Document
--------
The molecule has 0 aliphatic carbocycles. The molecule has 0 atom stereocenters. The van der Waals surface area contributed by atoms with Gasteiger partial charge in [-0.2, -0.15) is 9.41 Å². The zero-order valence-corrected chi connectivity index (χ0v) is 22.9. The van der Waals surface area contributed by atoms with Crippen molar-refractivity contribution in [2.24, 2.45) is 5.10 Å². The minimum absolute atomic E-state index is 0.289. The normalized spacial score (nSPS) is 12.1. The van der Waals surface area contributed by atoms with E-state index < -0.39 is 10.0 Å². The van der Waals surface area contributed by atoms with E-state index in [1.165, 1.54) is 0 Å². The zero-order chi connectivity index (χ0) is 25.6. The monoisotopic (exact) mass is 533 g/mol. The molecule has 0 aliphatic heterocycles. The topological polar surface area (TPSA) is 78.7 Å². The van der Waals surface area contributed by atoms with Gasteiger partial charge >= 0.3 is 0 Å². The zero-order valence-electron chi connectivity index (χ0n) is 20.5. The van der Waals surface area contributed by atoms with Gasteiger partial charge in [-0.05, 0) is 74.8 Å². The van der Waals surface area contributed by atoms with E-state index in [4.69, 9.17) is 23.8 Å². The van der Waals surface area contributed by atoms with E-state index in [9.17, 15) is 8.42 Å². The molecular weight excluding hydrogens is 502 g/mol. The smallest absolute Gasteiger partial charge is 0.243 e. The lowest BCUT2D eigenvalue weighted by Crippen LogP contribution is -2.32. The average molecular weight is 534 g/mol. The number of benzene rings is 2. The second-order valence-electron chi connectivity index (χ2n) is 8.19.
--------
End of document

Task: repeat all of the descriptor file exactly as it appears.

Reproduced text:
The molecule has 0 aliphatic carbocycles. The molecule has 0 atom stereocenters. The van der Waals surface area contributed by atoms with Gasteiger partial charge in [-0.2, -0.15) is 9.41 Å². The zero-order valence-corrected chi connectivity index (χ0v) is 22.9. The van der Waals surface area contributed by atoms with Crippen molar-refractivity contribution in [2.24, 2.45) is 5.10 Å². The minimum absolute atomic E-state index is 0.289. The normalized spacial score (nSPS) is 12.1. The van der Waals surface area contributed by atoms with E-state index < -0.39 is 10.0 Å². The van der Waals surface area contributed by atoms with E-state index in [1.165, 1.54) is 0 Å². The zero-order chi connectivity index (χ0) is 25.6. The monoisotopic (exact) mass is 533 g/mol. The molecule has 0 aliphatic heterocycles. The topological polar surface area (TPSA) is 78.7 Å². The van der Waals surface area contributed by atoms with Gasteiger partial charge >= 0.3 is 0 Å². The zero-order valence-electron chi connectivity index (χ0n) is 20.5. The van der Waals surface area contributed by atoms with Gasteiger partial charge in [-0.05, 0) is 74.8 Å². The van der Waals surface area contributed by atoms with E-state index in [4.69, 9.17) is 23.8 Å². The van der Waals surface area contributed by atoms with E-state index in [9.17, 15) is 8.42 Å². The molecular weight excluding hydrogens is 502 g/mol. The smallest absolute Gasteiger partial charge is 0.243 e. The lowest BCUT2D eigenvalue weighted by Crippen LogP contribution is -2.32. The average molecular weight is 534 g/mol. The number of benzene rings is 2. The second-order valence-electron chi connectivity index (χ2n) is 8.19.